Adam Red, a Babylonian word, the generic name for man, having the same meaning in the Hebrew and the Assyrian languages. It was the name given to the first man, whose creation, fall, and subsequent history and that of his descendants are detailed in the first book of Moses (Gen. 1:27 - 5:32). "God created man [Heb., Adam ] in his own image, in the image of God created he him; male and female created he them." Adam was absolutely the first man whom God created. He was formed out of the dust of the earth (and hence his name), and God breathed into this nostrils the breath of life, and gave him dominion over all the lower creatures (Gen 1:26; Gen 2:7). He was placed after his creation in the Garden of Eden, to cultivate it, and to enjoy its fruits under this one prohibition: "Of the tree of the knowledge of good and evil thou shalt not eat of it; for in the day that thou eatest thereof thou shalt surely die." The first recorded act of Adam was his giving names to the beasts of the field and the fowls of the air, which God brought to him for this end. Thereafter the Lord caused a deep sleep to fall upon him, and while in an unconscious state took one of his ribs, and closed up his flesh again; and of this rib he made a woman, whom he presented to him when he awoke. Adam received her as his wife, and said, "This is now bone of my bones, and flesh of my flesh: she shall be called Woman, because she was taken out of Man." He called her Eve, because she was the mother of all living. Being induced by the tempter in the form of a serpent to eat the forbidden fruit, Eve persuaded Adam, and he also did eat. Thus man fell, and brought upon himself and his posterity all the sad consequences of his transgression. The narrative of the Fall comprehends in it the great promise of a Deliverer (Gen 3:15), the "first gospel" message to man. They were expelled from Eden, and at the east of the garden God placed a flame, which turned every way, to prevent access to the tree of life (Gen. 3). How long they were in Paradise is matter of mere conjecture. Shortly after their expulsion Eve brought forth her first-born, and called him Cain. Although we have the names of only three of Adam's sons, viz., Cain, Abel, and Seth yet it is obvious that he had several sons and daughters (Gen 5:4). He died aged 930 years. Adam and Eve were the progenitors of the whole human race. Evidences of varied kinds are abundant in proving the unity of the human race. The investigations of science, altogether independent of historical evidence, lead to the conclusion that God "hath made of one blood all nations of men for to dwell on all the face of the earth" (Act 17:26. Compare Rom 5:12; 1 Cor. 15:22-49).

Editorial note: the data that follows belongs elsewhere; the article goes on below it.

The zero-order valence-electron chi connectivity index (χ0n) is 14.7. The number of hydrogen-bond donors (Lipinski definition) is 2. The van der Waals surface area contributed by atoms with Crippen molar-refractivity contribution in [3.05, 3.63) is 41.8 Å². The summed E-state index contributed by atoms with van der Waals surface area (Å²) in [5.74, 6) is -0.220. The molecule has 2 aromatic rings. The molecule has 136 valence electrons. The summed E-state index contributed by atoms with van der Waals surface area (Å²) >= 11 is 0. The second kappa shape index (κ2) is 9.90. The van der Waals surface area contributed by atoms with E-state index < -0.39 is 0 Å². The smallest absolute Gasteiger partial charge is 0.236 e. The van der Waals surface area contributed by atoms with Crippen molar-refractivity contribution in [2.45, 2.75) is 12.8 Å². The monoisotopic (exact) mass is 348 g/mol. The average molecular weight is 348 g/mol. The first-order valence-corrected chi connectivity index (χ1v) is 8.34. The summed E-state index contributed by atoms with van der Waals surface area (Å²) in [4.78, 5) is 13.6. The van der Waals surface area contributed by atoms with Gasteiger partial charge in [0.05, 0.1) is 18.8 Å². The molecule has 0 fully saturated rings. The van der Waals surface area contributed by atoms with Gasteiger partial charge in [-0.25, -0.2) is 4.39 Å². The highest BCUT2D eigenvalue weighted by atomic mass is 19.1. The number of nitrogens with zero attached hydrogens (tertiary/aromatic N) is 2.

Adam, a Type The apostle Paul speaks of Adam as "the figure of him who was to come." On this account our Lord is sometimes called the second Adam. This typical relation is described in Rom 5:14.

Adam, the City of Is referred to in Jos 3:16. It stood "beside Zarethan," on the west bank of Jordan (Kg1 4:12). At this city the flow of the water was arrested and rose up "upon an heap" at the time of the Israelites' passing over (Jos 3:16).